The Finish Line of a Marathon is a Sacred Place
In the wake of what happened yesterday at the Boston Marathon, I cannot stop thinking of the finish lines that I have crossed as a runner. But also the finish lines I have cheered others across.
You see, the last miles of a marathon are tough. Hey, who am I kidding, all 26.2 miles of a marathon are tough. I have run 4 full marathons and have lost count of how many half-marathons I have run. When you get to the final corner and can see that finish line, miracles happen. Even before you can see it, you can hear it and that roar of the crowd is the best adrenaline I have ever experienced. I have found myself able to sprint, with tears streaming down my face, searching into the crowd to see my loved ones or friends, hoping to hear them, and in awe and delight to be finished with the race. It is a miracle moment.
A marathon teaches you everything you need to know about what you are and how much you are capable of. It changes you deep inside. This is true whether you are a runner, a walker, a combo of both, or in a wheelchair.
But even more miracles are seen when you cheer for others at the end of a marathon. You see all sorts of sizes, shapes, gaits, and get-ups. You see runners crossing holding hands, runners raising money for a cause, runners wearing all sorts of odd attire. You see miracles. It is a place that is sacred and full of the hope and inspiration of all people. We are not a color or a size, or a dollar amount, or a social security number. It is all the same on the pavement. The playing field is level. We see eye to eye.
There is also a code among runners that you might not know about. What happens on the race course, stays on the race course. The deep heart life and truth conversations, the bodily functions, and the ways we encourage each other as we each are running our own race.
The volunteers who help at races are saints in human form as they get each person across and crown them with their finishers medal. The team of people from the start to the finish, the police, nurses, firemen that just help a race happen are to be acknowledged. A marathon is a long day. It takes a tribe to make it happen.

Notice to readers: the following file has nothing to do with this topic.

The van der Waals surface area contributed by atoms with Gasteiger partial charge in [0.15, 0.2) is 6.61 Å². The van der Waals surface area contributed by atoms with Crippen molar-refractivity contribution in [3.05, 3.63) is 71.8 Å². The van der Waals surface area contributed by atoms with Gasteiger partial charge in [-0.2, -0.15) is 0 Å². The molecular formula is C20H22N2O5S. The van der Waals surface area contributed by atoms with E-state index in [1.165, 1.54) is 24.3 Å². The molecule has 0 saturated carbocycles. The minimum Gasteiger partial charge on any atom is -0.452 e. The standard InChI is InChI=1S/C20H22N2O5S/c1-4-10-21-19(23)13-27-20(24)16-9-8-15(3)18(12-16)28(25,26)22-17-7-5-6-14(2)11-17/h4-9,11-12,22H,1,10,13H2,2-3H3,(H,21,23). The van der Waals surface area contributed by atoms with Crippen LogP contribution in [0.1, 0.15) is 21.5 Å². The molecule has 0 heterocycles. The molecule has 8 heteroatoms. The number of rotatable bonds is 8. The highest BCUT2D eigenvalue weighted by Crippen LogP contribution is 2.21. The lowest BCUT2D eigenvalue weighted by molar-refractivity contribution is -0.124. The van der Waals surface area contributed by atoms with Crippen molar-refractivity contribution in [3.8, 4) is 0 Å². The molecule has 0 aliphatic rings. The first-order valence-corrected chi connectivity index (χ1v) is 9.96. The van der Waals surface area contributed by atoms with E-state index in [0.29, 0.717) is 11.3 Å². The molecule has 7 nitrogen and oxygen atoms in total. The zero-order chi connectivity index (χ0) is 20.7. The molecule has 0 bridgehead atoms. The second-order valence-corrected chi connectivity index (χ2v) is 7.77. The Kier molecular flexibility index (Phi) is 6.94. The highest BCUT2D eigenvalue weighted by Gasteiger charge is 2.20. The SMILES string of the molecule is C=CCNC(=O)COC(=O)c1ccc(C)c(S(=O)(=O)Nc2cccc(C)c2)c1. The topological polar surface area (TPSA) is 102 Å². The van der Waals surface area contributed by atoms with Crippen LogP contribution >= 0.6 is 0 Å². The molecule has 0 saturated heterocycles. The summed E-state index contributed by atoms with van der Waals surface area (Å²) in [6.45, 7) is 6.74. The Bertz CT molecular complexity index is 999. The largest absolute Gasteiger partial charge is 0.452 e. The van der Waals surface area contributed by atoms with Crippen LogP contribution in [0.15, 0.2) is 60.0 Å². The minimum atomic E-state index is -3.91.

So here is what I want you to hear from me. I am a runner and I will not stop running. I am more inspired to run than ever. I will cheer at any race that I can. I encourage you to run or cheer or volunteer at a race near you so you can see what happens. I pray for those in Boston, and I pray for all of us, because we have all been injured by this. We have all been hit by the shrapnel of this event. But we are a victorious people and we are not cowards. We dust ourselves off, bind up our blisters, and get back on the road.
To Boston and to all of my running friends, let the marathon continue.
Therefore, since we are surrounded by such a great cloud of witnesses, let us throw off everything that hinders and the sin that so easily entangles. And let us run with perseverance the race marked out for us. Hebrews 12:1 NIV
Diane Cunningham is the Founder and President of the National Association of Christian Women Entrepreneurs. She is a “business therapist”, plane crash survivor, author, consultant, speaker, marathon runner, and fun friend.
Find out more about NACWE and why 165 women joined in the first year at www.nacwe.org. Connect with Diane at www.facebook.com/
DianeCunningham for fun updates, silly videos, and lively conversation.
Leave a ReplyWant to join the discussion?
Feel free to contribute!